Ivor J. Benjamin, M.D., FAHA, FACC, Professor of Medicine and Director of the Cardiovascular Center at Froedtert Hospital and the Medical College of Wisconsin; President-Elect, American Heart Association, 2017-18
The latest statistics paint an unsettling picture. White Americans survive an average of 78.9 years, while African-Americans live about 75.5 years. High blood pressure, obesity and diabetes start earlier among African-Americans, who experience higher rates of heart attacks, sudden cardiac arrest, heart failure and strokes than white Americans.
Although heart disease and stroke don’t discriminate, race and its social factors can play a big part in who’s hardest hit by them. We’ve highlighted the main reasons for the gap in the burden of cardiovascular disease and its risk factors between African-Americans and other racial and ethnic groups in “Cardiovascular Health in African-Americans: A Scientific Statement from the American Heart Association,” published today in our journal Circulation.
The statistics are alarming. That’s why I’m urging action to seize opportunities and forge new strategies to promote health equity.
While research shows that deaths from cardiovascular diseases are declining, largely because of advances in prevention and treatment, the benefits have not been equal across economic, racial and ethnic groups. Because adverse socioeconomic factors are important contributors to disparities, the positive trends we’ve observed may be threatened if we fail to address the social dynamic of cardiovascular disease. This will become even more vital as our national demographic shifts to a higher proportion of non-white people.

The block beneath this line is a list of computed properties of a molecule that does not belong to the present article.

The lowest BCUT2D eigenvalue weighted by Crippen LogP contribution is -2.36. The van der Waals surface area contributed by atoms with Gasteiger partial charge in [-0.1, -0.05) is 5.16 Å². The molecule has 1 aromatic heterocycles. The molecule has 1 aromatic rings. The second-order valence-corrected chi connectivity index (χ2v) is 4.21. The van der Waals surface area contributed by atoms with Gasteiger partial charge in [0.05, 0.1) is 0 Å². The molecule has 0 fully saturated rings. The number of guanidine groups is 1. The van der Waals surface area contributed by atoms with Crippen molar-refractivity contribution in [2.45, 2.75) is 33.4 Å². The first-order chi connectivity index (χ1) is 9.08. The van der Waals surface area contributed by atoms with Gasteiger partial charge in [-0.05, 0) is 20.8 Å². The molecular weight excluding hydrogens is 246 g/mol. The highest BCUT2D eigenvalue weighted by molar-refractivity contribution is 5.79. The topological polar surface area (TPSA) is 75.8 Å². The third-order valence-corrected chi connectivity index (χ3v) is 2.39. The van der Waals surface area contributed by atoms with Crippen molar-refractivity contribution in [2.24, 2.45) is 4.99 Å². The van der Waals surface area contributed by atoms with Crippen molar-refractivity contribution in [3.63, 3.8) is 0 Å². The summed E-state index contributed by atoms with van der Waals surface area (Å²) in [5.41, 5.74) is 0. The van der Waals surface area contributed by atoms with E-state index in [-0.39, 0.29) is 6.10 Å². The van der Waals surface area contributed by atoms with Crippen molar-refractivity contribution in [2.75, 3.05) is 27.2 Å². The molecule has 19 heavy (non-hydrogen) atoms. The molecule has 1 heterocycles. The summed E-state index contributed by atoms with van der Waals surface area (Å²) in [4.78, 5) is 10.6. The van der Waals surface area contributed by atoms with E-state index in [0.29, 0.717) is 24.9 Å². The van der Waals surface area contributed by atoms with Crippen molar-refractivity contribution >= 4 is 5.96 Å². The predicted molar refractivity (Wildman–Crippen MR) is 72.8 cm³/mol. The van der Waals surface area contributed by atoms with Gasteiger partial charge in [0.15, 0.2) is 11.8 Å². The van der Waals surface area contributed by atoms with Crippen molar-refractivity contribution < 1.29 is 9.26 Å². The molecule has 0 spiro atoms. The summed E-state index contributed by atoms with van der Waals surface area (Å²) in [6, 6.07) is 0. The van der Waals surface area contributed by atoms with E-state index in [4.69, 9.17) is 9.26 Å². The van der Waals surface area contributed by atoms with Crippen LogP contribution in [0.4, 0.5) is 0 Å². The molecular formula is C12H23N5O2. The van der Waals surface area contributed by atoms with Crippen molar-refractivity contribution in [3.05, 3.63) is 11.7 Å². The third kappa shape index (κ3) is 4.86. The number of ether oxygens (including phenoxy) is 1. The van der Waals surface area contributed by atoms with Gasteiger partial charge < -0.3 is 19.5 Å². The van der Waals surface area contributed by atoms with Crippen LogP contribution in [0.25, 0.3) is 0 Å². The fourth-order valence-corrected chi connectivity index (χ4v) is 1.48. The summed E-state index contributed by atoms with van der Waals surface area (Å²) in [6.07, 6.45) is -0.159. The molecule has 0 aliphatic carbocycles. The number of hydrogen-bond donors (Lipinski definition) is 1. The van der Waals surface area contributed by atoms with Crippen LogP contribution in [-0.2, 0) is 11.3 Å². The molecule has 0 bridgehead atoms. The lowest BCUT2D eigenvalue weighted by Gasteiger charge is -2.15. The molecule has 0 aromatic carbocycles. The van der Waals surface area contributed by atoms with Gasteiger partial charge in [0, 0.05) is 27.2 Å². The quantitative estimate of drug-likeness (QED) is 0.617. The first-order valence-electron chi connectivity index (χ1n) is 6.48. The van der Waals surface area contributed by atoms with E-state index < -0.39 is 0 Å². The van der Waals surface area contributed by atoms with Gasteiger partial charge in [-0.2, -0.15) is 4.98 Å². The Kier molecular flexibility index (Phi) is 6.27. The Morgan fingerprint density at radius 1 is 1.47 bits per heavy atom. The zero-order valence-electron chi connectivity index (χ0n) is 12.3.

In addition to the biological and genetic factors that influence cardiovascular health, it’s essential that the American Heart Association and other organizations give sufficient attention to factors such as race, income, environment and education so we can be catalysts for achieving equitable health. This has implications for how healthcare providers counsel and recommend treatment for patients, as well as for advocacy efforts that push for healthy changes.
Working together across disciplines, we must:
- Conduct and fund cutting-edge science and technology research.
- Work with individuals and organizations to transform communities.
- Improve systems and policies, both regionally and nationally, to strengthen prevention efforts and access to quality care in our communities.
- Train and mentor the next generation of leaders and stakeholders to be committed to improving health equity.
We can’t create a healthier nation without systems and policy changes that make healthier foods more affordable, accessible and attractive. Making neighborhoods safer and more walkable will benefit us all. And improving access to quality care is critical to tackling disparities head-on.
The American Heart Association’s Center for Health Metrics will help lead these efforts as we generate best practices for transforming systems, environments and polices to improve health outcomes for all people. As the association’s president-elect, I am honored to help advance the Center’s vision for optimal health. Working together, we can all play a role in building a brighter, healthier future.